Transgender Europe has several staff and consultancy vacancies

Transgender Europe has several staff and consultancy vacancies

Transgender Europe (TGEU) is looking for a Deputy Director, a Research Officer, two Policy Officers, and an EECA Officer to join their team as full-time staff. TGEU also published consultancy opportunities on policy, strategic litigation, translation, interpretation, and evaluation.

Read more about the vacancies.

IGLYO is looking for an Executive Director

IGLYO is looking for an Executive Director

The International LGBTQI Youth and Student Organisation (IGLYO) is accepting applications to become their Executive Director. IGLYO particularly encourages applications from women, trans, intersex and non-binary people, people of color and black people, people with migrant or immigrant backgrounds, those with disabilities and those who are under 30 years old.

Read more and apply by 3 September.

ILGA World is seeking an Executive Director (Geneva)

ILGA World is seeking an Executive Director (Geneva)

ILGA World – the International Lesbian, Gay, Bisexual, Trans and Intersex Association is seeking an authentic, respected and mission-driven individual to join as Executive Director. LGBTI D/deaf and disabled people; lesbian and bisexual women; intersex persons; trans, gender-diverse, and non-binary persons; and persons from the Global South are especially encouraged to apply, to increase the representation of people among LGBTI communities in ILGA World’s work.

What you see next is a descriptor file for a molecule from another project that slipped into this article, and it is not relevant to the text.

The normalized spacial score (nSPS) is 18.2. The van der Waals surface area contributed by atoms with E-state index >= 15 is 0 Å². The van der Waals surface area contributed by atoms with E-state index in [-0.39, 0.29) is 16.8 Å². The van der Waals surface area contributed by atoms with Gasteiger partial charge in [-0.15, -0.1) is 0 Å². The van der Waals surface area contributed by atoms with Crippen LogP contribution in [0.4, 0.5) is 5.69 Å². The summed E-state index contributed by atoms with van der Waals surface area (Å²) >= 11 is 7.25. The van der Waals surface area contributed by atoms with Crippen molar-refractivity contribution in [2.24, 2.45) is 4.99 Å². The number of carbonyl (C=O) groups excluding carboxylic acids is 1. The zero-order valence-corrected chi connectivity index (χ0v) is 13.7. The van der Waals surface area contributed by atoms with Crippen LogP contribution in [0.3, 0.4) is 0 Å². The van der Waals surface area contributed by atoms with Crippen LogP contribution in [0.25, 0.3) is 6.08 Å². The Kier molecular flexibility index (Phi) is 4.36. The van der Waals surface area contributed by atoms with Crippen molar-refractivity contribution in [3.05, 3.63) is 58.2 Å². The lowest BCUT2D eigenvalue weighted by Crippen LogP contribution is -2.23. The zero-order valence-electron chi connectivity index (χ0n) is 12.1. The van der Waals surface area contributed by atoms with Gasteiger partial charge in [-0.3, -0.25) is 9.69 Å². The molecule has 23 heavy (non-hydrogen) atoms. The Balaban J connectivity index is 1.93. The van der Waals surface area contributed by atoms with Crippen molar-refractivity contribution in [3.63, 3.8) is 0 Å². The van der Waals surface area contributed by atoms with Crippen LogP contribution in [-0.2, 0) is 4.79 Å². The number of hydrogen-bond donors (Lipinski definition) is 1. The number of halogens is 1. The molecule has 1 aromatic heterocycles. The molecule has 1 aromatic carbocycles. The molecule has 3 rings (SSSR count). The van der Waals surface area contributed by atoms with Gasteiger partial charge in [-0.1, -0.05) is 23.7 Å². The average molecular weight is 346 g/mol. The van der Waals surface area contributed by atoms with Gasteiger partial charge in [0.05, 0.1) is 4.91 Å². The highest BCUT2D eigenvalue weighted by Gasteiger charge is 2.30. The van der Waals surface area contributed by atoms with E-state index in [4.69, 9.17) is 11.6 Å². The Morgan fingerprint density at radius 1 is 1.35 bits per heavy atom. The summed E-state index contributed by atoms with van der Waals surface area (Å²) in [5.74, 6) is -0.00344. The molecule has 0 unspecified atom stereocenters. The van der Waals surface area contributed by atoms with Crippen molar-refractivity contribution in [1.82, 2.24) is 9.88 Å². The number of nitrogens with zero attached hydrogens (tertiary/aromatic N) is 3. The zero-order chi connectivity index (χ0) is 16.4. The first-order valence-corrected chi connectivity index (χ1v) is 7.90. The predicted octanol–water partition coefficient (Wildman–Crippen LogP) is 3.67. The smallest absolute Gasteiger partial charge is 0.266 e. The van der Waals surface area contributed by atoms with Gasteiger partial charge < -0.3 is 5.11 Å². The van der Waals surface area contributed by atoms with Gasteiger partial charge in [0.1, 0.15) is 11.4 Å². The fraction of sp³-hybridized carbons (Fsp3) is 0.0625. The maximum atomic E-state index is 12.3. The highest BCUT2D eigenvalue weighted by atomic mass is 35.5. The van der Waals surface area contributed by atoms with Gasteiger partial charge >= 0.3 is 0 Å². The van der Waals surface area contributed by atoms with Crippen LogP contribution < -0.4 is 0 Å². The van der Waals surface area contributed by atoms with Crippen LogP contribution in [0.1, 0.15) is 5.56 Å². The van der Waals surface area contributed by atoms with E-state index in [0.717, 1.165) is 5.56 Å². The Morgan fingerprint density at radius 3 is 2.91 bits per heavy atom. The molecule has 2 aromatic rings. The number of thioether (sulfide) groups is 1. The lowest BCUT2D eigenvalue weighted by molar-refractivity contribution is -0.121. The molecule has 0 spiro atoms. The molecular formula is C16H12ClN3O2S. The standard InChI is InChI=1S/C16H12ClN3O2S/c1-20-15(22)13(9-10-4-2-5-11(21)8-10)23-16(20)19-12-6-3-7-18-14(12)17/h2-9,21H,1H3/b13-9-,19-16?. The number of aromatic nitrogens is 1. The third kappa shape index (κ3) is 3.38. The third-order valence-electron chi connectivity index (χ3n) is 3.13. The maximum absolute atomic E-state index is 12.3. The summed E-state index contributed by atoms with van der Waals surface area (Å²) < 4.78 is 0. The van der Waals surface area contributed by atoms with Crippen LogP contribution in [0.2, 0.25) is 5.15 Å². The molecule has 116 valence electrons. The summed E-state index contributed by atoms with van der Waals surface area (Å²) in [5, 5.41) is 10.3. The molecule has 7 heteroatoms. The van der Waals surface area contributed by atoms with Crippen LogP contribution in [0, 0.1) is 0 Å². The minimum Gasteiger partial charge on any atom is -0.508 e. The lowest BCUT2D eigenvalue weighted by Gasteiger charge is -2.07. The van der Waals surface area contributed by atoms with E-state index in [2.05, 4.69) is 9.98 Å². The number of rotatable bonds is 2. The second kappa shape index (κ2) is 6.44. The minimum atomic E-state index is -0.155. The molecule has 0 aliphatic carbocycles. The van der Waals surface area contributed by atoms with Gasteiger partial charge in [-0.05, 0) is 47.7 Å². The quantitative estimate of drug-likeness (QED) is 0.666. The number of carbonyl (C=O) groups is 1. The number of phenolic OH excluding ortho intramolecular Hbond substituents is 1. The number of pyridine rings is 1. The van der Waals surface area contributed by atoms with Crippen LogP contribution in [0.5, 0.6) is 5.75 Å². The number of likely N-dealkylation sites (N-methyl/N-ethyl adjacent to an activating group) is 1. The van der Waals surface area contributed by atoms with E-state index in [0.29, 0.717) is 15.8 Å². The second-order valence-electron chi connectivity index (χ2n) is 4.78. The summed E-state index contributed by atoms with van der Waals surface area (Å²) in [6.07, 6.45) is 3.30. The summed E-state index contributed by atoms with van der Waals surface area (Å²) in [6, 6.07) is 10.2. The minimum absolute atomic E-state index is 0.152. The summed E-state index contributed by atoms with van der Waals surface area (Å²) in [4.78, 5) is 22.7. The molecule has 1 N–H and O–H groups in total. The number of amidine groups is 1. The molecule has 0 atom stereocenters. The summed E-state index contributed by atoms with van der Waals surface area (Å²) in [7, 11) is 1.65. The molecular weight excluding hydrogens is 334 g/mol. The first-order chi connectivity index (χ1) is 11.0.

Read more and apply by 9 August.

First same-sex partnership concluded in Montenegroconcluded in Montenegro

First same-sex partnership concluded in Montenegro

On 25 July, the first ever same-sex partnership was concluded in Montenegro, in the town of Budva. The same-sex partnership law was voted by Parliament on 1 July 2020, making Montenegro a leader in the region as the first Western Balkans country outside the EU to adopt such legislation. We now hope to see all relevant bylaws amended so that the law can be implemented in its entirety and all couples under this law can conclude registered partnerships.

Read more (in Montenegrin).

New Zealand government introduces bill prohibiting LGBTQ conversion therapy

New Zealand government introduces bill prohibiting LGBTQ conversion therapy

The New Zealand government introduced a bill in the country’s parliament Friday that criminalizes conversion practices targeted at LGBTQ+ people to deter the performance of such practices.

The bill defines conversion practice as any action taken against a person because of that person’s sexual orientation, gender identity, or gender expression, with the intention of changing or suppressing that person’s sexual orientation, gender identity, or gender expression. Further, the bill excludes from the scope of conversion practices health services provided by health practitioners, along with people offering legitimate counseling, support, and advice. The bill also exempts the general expression of religious beliefs on sexuality and gender from the definition.